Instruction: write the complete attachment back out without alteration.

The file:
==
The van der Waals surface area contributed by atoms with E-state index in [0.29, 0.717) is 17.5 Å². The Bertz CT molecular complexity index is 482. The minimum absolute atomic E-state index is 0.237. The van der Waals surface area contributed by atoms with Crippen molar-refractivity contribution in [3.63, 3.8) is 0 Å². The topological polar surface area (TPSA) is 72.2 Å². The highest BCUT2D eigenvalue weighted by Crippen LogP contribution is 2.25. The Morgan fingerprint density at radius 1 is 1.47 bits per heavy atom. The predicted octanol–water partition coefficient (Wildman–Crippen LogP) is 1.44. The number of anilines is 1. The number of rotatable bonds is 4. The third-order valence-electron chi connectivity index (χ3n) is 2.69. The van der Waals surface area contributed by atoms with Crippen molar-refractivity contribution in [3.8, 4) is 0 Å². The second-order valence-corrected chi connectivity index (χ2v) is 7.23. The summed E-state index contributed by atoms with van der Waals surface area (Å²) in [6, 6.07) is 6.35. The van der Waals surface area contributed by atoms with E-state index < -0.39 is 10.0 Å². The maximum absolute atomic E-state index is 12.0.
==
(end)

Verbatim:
The van der Waals surface area contributed by atoms with E-state index in [0.29, 0.717) is 17.5 Å². The Bertz CT molecular complexity index is 482. The minimum absolute atomic E-state index is 0.237. The van der Waals surface area contributed by atoms with Crippen molar-refractivity contribution in [3.63, 3.8) is 0 Å². The topological polar surface area (TPSA) is 72.2 Å². The highest BCUT2D eigenvalue weighted by Crippen LogP contribution is 2.25. The Morgan fingerprint density at radius 1 is 1.47 bits per heavy atom. The predicted octanol–water partition coefficient (Wildman–Crippen LogP) is 1.44. The number of anilines is 1. The number of rotatable bonds is 4. The third-order valence-electron chi connectivity index (χ3n) is 2.69. The van der Waals surface area contributed by atoms with Crippen molar-refractivity contribution in [3.8, 4) is 0 Å². The second-order valence-corrected chi connectivity index (χ2v) is 7.23. The summed E-state index contributed by atoms with van der Waals surface area (Å²) in [6, 6.07) is 6.35. The van der Waals surface area contributed by atoms with E-state index < -0.39 is 10.0 Å². The maximum absolute atomic E-state index is 12.0.